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Different types
of diabetes
Warning signs
What to do

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Diabetes is a killing disease in the African American community, but a disease that may be controlled, according to James R. Gavin III, MD, chair of the American Diabetes Association's African-American Program. "By keeping fit, eating right and getting regular exercise, we can decrease our risk for diabetes quite substantially," he said. "This is a disease about which we can do a great deal, but only when those affected are informed and empowered to take the kind of control of this disease that is now possible.

"Unfortunately, what we don't know right now is why our community is such a primary target." Since the 1960s, the number of African-Americans with diabetes has tripled, leading to a near-epidemic in a community already twice as likely than the general population to have the disease, according to the American Diabetes Association.

Diabetes currently is the fourth-leading cause of death by disease among African-Americans and is the leading cause of blindness, kidney failure and amputation. While diabetes affects nearly 3 million African- Americans — half of those with the disease don't know it. Diabetes is a disease in which the body does not produce or properly use insulin, a hormone that is needed to convert sugar, starches and other food into energy needed for daily life. The cause of diabetes is unknown, although both genetics and environmental factors such as obesity and lack of exercise appear to play roles.



Type 1 diabetes is an autoimmune disease in which the body does not produce any insulin. It occurs most often in children and young adults. People with type 1 diabetes require daily insulin injections to live. About 5 to 10 percent of people with diabetes have this form.
Type 2 diabetes, the most common, is a metabolic disorder resulting from the body's inability to make enough, or properly use, insulin. It occurs most often in older people. African-Americans are 1.7 times as likely to have type 2 diabetes as the general population. An estimated 2.3 million African-Americans, or almost 11 percent, have diabetes.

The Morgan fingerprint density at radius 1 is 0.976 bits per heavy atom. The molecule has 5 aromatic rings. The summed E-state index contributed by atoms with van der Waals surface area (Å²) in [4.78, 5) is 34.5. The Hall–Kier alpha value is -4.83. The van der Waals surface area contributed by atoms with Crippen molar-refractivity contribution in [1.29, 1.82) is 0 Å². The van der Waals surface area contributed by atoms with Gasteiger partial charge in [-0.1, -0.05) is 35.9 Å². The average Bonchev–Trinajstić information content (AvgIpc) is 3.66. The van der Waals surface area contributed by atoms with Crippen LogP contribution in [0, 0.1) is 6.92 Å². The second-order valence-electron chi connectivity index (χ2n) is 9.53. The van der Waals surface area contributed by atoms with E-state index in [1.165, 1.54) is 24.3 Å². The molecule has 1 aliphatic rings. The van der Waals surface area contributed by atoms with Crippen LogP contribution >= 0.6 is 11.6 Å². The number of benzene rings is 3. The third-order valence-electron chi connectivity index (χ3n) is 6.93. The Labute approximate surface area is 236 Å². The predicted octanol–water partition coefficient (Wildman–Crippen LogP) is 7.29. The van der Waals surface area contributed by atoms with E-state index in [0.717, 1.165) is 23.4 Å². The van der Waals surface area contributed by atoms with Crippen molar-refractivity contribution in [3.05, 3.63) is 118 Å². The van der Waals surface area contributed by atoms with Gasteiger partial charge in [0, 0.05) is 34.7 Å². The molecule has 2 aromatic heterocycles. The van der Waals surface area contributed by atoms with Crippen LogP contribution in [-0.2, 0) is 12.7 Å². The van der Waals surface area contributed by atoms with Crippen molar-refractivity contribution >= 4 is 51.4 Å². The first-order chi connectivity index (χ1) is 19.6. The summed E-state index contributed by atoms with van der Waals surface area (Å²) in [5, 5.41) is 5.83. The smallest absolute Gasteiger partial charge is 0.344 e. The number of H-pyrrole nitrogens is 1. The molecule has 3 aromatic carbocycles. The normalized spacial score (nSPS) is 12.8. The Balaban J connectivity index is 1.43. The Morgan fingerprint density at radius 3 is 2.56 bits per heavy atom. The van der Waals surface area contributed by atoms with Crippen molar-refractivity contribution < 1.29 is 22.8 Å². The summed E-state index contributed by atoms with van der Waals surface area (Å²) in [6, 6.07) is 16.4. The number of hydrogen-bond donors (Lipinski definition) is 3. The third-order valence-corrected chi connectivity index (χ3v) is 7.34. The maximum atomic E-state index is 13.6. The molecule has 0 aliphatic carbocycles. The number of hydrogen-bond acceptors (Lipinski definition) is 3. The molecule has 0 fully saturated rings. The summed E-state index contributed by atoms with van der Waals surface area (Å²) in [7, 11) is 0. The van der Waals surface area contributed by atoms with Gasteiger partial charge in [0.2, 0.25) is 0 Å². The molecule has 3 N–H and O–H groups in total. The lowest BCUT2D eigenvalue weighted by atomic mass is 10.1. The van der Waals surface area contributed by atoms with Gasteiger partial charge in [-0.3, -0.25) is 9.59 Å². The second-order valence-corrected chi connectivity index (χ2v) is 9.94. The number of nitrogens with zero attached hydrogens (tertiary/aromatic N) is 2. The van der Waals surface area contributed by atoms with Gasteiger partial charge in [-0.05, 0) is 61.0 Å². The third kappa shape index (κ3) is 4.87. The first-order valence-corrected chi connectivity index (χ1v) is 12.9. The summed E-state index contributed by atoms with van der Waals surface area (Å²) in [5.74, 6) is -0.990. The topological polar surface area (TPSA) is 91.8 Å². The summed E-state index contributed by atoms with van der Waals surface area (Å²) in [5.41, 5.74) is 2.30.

Gestational diabetes develops in 2 to 5 percent of all pregnancies, but disappears when the pregnancy is over. However, women who have gestational diabetes are more likely to develop type 2 diabetes.
Other types of diabetes result from specific genetic syndromes, surgery, drugs, malnutrition, infections and other illness.



African-Americans experience higher rates of at least three of the complications of diabetes:
Diabetic retinopathy is what happens when the small blood vessels in the eye are weakened by diabetes. African-Americans are twice as likely to have diabetes-related blindness.
Diabetes is the most frequent cause of leg amputations not resulting from accidents. Among people with diabetes, African-Americans are 1.5 to 2.5 times more likely to suffer from lower limb amputations.
African-Americans are 2.5 to 5.6 times more likely to suffer from kidney disease with more than 4,000 new cases annually of renal disease requiring a kidney transplant or regular dialysis.



Type 1
Frequent urination
Unusual thirst
Extreme hunger
Extreme fatigue

Type 2
Any of the type 1 symptoms
Frequent infections
Blurred vision
Cuts/bruises that are slow to heal
Tingling/numbness in hands or feet
Recurring skin, gum or bladder infections




Patient education is critical.
People with diabetes, with the help of their health care providers, should set a goal for better control of blood sugar levels.
Education of your health care team — your physician, nurses, other caregivers, and yourself — is vital.


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